There are a number of taxes that should be considered in the context of clean energy investments in Spain:
- Real Estate Tax ("Bienes Inmuebles de Características Especiales" or "BICES"), which is collected by Municipalities;
- Installations and Worksites Tax ("Impuesto sobre Construcciones, Instalaciones y Obras" or "ICIO"), also collected by Municipalities; and
- Transfer Tax ("Impuesto sobre Transmisiones Patrimoniales" or "RETT"), which is collected by Regional Governments.
BICES is based upon Spanish Land Registry Law ("Ley del Catastro Inmobiliario") which defines assets used for the generation of electric power, as well as gas, oil and nuclear power stations, as real estate.
Therefore, it allows Municipalities to extend this real estate tax to power generating installations. The rate of this annual tax is between 0.4% to 1.3%. The rate is applied to a municipal value of the real estate (so called "valor catastral" which is usually significantly below a fair market value). The tax is payable by the individuals or companies holding licenses to operate solar and wind farms.
Installations and Worksites Tax
Under Spanish Municipalities Tax Law, the carrying out of construction, an installation or a worksite within a Municipality where a license is required is a taxable event. The taxpayer is the individual or company owning the construction, installation or worksite.
The tax base consists of the real and effective cost of the construction, installation or worksite. In this respect, the cost is the material cost to the owner of executing the construction, installation or worksite.
Until 2010 it was unclear whether solar panels and wind turbines formed part of the tax base as case law in this area was conflicting. However, in 2010 the Spanish Supreme Court decided that the tax base for Installations and Worksites Tax includes the cost of the installed equipment for three reasons: (i) the equipment is fixed to the land; (ii) the equipment is essential for the functioning of the construction/installation/worksite and cannot be function independently; and (iii) due to the granting of the license, the equipment must be comprised in the project.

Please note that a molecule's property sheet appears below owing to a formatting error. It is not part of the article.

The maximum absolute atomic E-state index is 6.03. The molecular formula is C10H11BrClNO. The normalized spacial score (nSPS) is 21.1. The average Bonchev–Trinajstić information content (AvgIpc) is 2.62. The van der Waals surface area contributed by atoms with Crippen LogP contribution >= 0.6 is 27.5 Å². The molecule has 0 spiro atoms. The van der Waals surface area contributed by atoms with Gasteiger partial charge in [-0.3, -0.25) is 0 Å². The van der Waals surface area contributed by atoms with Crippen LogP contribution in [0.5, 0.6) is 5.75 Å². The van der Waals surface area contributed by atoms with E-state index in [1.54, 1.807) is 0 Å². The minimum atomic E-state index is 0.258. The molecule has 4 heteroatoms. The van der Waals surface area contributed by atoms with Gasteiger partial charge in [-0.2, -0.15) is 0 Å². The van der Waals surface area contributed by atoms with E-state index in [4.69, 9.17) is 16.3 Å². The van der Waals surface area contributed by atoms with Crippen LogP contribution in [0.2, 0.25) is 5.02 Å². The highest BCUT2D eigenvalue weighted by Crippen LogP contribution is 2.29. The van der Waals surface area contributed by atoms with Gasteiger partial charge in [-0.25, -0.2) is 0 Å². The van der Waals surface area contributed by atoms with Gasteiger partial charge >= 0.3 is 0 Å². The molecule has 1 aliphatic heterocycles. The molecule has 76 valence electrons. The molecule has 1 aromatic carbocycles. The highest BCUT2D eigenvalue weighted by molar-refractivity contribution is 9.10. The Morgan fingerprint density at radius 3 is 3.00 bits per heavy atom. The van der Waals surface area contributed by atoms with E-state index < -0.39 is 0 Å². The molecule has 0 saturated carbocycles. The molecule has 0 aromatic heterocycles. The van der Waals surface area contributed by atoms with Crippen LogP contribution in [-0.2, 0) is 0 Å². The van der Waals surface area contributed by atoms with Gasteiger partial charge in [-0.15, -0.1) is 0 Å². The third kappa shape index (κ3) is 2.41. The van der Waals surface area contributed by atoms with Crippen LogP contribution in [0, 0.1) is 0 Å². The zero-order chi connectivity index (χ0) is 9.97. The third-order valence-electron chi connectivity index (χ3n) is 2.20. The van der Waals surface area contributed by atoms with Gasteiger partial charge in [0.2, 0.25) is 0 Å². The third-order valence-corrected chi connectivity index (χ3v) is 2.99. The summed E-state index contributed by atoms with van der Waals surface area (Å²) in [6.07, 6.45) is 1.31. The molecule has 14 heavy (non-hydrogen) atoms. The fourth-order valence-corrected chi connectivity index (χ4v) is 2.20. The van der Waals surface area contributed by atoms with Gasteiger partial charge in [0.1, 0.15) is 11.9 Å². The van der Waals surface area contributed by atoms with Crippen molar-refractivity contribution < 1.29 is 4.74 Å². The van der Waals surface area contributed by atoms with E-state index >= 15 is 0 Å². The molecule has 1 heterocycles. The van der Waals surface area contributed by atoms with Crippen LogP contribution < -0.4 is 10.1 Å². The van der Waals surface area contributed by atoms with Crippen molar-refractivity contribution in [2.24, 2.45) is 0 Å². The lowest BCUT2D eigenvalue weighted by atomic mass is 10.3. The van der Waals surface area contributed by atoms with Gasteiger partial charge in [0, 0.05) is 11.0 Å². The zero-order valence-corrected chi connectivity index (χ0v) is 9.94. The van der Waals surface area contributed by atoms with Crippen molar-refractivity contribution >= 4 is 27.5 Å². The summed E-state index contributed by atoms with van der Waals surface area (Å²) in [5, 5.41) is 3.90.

Consequently, wind farms and solar panels fall within these characteristics and the cost of the wind turbines and solar panels are comprised in the tax base of the Installations and Worksites Tax.
Under Spanish Securities Market Law the transfer of securities is exempt of transfer tax unless Spanish immovable property directly or indirectly represents more than 50% of the value of those securities.
The tax base is the fair market value of the underlying immovable property and the tax rate is between 6% and 8% depending on the region.
The key consideration is whether the term "immovable" includes wind and solar farms equipment. Wind turbines and solar panels are characterized as immovable assets since the definition of immovable assets extends to installations of every kind established on a permanent basis, even where such premises are movable and the land where they are installed does not belong to the owner of the installation.
The Spanish tax authorities have also confirmed that wind turbines and solar panels are considered immovable property if they are part of a permanent installation. This will not be the case where such turbines and panels are not installed on land. In such circumstances they will be considered as moveable property and therefore the transfer of securities in an entity that holds uninstalled turbines and panels will not subject to the Transfer Tax.
Due to the wide definitions in use under Spanish tax law, particularly with regard to real estate, there are a number of direct and indirect taxes which can apply at the beginning, during the development or on the transfer of renewable energy investments in Spain.